To define its involvement in policies and programmes intended to address climate change and the loss of biodiversity, the Finnish Ministry of Finance has released its own climate and natural strategy.
“Climate change and biodiversity loss are among the most significant challenges faced by humankind. Without addressing these challenges, the well-being of future generations is threatened,” according to a document containing the strategy.
The Ministry of Finance divided the risks associated with the crises into two categories: physical risks and risks linked to transitions.
Examples of the former category include floods, droughts, storms, and the probable erosion of agricultural land. The steps taken to change economic and production systems, including the consequences on the prices of high-emission products that their manufacturers could not foresee when making the investment decision, are what lead to transition-related hazards.
“Although it is difficult to predict the effects, their severity will probably increase as climate change and biodiversity loss progress,” the document added.
According to the Ministry of Finance, Finland should be especially worried about how biodiversity loss and indirect consequences of climate change could impair the country’s food supply, supply chains, and response to climate refugees.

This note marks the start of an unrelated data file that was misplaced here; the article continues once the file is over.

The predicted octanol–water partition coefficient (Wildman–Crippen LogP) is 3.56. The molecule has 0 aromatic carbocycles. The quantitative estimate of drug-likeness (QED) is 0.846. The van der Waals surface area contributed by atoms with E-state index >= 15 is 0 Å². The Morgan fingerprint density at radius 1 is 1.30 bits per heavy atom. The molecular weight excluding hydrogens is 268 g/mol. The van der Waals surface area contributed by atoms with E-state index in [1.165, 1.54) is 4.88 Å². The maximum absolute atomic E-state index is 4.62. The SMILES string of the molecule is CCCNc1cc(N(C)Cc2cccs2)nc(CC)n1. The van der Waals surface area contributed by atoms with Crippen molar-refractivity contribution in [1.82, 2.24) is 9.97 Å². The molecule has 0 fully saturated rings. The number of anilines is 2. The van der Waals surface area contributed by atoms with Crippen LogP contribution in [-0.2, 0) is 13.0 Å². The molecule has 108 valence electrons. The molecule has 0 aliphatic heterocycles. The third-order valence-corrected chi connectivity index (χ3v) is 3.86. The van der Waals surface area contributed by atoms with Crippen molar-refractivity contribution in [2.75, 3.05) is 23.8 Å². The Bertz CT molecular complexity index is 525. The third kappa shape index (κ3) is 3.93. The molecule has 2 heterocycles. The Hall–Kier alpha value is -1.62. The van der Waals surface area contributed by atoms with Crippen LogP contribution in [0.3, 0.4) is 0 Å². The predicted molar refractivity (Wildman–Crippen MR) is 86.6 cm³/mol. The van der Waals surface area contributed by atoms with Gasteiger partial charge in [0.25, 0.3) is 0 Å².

The strategy also considers equity, long-term costs, and intergenerational conundrums related to environmental issues. It emphasizes that action must be taken right away even though the consequences won’t be realized for a few generations and even though the costs are unlikely to be shared equally by all members of society.
The Director General of the Ministry of Finance, Mikko Spolander, argued in a column that the ministry needed its own climate and environment strategy to establish a framework for the work done by experts at different departments in the context of drafting legislation, selecting financial steering mechanisms, and evaluating policy impacts.
According to him, the strategy enables the ministry to explain both internally and externally what its duties are and the guiding concepts that inform how it contributes to environmental and climate policies.
He emphasized that to curb climate change, biodiversity loss, and overconsumption, the ministry must discover and offer solutions from its own perspective and utilise the tools at its disposal, such as economic and administrative tools.
Story was adapted from Helsinki Times.